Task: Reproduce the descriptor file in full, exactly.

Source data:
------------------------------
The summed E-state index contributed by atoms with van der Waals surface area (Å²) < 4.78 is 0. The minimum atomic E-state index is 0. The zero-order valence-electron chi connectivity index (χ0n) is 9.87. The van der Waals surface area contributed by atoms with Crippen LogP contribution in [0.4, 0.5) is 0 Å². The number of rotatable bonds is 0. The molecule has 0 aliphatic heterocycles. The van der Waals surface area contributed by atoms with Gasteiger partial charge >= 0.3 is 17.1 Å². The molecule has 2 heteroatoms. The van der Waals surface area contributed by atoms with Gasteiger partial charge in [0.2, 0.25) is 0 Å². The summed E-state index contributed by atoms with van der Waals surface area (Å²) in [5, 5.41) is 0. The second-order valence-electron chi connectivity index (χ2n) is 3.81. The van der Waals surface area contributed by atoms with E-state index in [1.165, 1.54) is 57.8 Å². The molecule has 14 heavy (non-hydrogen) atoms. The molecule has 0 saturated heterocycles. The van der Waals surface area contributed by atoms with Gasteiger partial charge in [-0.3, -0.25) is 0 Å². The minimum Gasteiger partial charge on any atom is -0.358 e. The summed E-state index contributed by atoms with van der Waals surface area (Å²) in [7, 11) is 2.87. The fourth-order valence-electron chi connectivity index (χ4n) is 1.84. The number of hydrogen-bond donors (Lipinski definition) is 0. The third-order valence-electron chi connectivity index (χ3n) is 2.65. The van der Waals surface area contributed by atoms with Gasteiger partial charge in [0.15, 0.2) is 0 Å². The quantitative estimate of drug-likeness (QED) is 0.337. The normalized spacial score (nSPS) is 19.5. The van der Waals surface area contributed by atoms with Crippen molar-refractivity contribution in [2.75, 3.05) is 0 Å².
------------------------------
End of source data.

The summed E-state index contributed by atoms with van der Waals surface area (Å²) < 4.78 is 0. The minimum atomic E-state index is 0. The zero-order valence-electron chi connectivity index (χ0n) is 9.87. The van der Waals surface area contributed by atoms with Crippen LogP contribution in [0.4, 0.5) is 0 Å². The number of rotatable bonds is 0. The molecule has 0 aliphatic heterocycles. The van der Waals surface area contributed by atoms with Gasteiger partial charge >= 0.3 is 17.1 Å². The molecule has 2 heteroatoms. The van der Waals surface area contributed by atoms with Gasteiger partial charge in [0.2, 0.25) is 0 Å². The summed E-state index contributed by atoms with van der Waals surface area (Å²) in [5, 5.41) is 0. The second-order valence-electron chi connectivity index (χ2n) is 3.81. The van der Waals surface area contributed by atoms with E-state index in [1.165, 1.54) is 57.8 Å². The molecule has 14 heavy (non-hydrogen) atoms. The molecule has 0 saturated heterocycles. The van der Waals surface area contributed by atoms with Gasteiger partial charge in [-0.3, -0.25) is 0 Å². The minimum Gasteiger partial charge on any atom is -0.358 e. The summed E-state index contributed by atoms with van der Waals surface area (Å²) in [7, 11) is 2.87. The fourth-order valence-electron chi connectivity index (χ4n) is 1.84. The number of hydrogen-bond donors (Lipinski definition) is 0. The third-order valence-electron chi connectivity index (χ3n) is 2.65. The van der Waals surface area contributed by atoms with Gasteiger partial charge in [0.15, 0.2) is 0 Å². The quantitative estimate of drug-likeness (QED) is 0.337. The normalized spacial score (nSPS) is 19.5. The van der Waals surface area contributed by atoms with Crippen molar-refractivity contribution in [2.75, 3.05) is 0 Å².